I’ve got to be honest with you, Duval Faithful: I feel like a fool for not seeing the letdown coming.
I was drawn in and impressed by what the offense had shown against the Indianapolis Colts and Tennessee Titans, and I was confident that the Miami Dolphins just would not be able to keep the Jacksonville Jaguars offense from scoring with relative ease. But alas, that’s why they play the games.
Football is unpredictable. Impossible-to-quantify variables like momentum, confidence and rhythm have an enormous impact. It took me awhile to write this article; I’ll be better next week. Promise. Hopefully, the Jaguars can say the same?
Thursday night was a chance to make a statement. A statement to the league, the fans and the media that this team, albeit young and unheralded, is a team that expects to win.
Well, a statement was made; just not the one the team was hoping for.
So, let’s take a look at What Went Right, What Went Wrong and WTF in a crushing defeat in front of all of America.
What Went Right
UDFA James Robinson isn’t just a flash in the pan. He is a legitimate NFL caliber running back. On Thursday, he was the lone bright spot in an otherwise dreadful offense. Despite only 11 carries in an offense that never really got remotely in sync, he still managed to average north of 4 yards per carry. With the receiver arsenal missing its alpha in DJ Chark, combined with Chris Conley having the roughest outing in his stint in Jacksonville, it was Robinson who proved to be the most effective pass catcher. His six receptions for 83 yards put him well over the century mark on the day. Three weeks into the season, the coaching staff has to be thrilled with consistency they are getting from Robinson.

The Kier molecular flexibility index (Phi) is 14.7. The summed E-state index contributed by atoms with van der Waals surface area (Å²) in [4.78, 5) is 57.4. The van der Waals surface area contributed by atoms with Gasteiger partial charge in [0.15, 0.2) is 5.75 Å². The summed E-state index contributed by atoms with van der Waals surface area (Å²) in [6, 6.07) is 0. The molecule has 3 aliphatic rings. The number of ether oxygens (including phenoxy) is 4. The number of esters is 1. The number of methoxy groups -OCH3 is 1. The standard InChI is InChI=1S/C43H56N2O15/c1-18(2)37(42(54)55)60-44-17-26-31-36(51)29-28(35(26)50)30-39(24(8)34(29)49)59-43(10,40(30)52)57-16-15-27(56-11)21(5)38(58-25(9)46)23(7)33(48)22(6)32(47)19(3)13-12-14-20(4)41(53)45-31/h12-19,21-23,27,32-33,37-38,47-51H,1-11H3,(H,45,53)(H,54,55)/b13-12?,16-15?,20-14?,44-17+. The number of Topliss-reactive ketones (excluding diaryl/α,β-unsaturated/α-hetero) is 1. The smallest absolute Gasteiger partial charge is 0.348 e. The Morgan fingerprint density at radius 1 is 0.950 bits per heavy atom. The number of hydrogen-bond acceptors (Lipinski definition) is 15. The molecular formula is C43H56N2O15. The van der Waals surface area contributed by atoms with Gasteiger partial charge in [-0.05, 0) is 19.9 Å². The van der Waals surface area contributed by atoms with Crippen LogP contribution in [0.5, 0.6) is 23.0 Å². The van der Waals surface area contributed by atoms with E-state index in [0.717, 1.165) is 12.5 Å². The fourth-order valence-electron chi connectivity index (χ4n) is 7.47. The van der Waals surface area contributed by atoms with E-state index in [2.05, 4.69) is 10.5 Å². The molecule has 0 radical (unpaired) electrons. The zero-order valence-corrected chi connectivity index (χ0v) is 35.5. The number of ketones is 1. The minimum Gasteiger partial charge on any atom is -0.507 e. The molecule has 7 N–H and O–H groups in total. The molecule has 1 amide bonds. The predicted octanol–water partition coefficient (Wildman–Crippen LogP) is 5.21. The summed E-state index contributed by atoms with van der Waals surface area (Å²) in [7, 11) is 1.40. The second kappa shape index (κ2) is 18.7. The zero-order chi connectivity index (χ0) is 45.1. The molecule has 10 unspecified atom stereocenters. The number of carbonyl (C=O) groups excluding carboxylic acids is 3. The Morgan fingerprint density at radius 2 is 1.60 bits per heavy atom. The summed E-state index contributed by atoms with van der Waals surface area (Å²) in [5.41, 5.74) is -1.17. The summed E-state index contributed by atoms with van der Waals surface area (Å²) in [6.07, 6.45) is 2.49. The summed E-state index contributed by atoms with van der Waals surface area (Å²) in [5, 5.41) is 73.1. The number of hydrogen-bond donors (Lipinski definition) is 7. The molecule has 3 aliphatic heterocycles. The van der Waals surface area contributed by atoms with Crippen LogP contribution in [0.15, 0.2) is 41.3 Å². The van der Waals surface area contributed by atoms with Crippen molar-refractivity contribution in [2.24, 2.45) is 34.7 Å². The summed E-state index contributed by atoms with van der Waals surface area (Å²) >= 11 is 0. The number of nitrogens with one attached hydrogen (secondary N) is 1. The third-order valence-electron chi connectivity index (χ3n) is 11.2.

And… That’s it. Nothing else is deserving of being praised. NOT GREAT, FOLKS. NOT GREAT.
What Went Wrong
Converting third downs had been instrumental in the offense’s ability to keep things close. That came to a grinding halt against a not-great Miami defense. Whether it was the quick turnaround, lack of preparation, the absence of the offense’s brightest star, or even primetime jitters, this offense, including quarterback Gardner Minshew, just didn’t find success on third downs. Converting at the rate they were in the first two weeks was always going to be unsustainable, but 30% simply isn’t going to get the job done.
Where was the balance on offense? As discussed above, the running game has been one of the bright spots for this Jaguars offense. Giving a very efficient and consistent back just 11 carries was a mistake. The game wasn’t out of hand early on. It got that way in a hurry, as the offense stalled in the passing game and the rushing attack was just abandoned. Offensive coordinator Jay Gruden has acknowledged the game plan wasn’t great and he didn’t do enough to help Minshew. The days of the Jaguars being a run-first team are in the past, but the ratio cannot be as lopsided as it was against the Dolphins.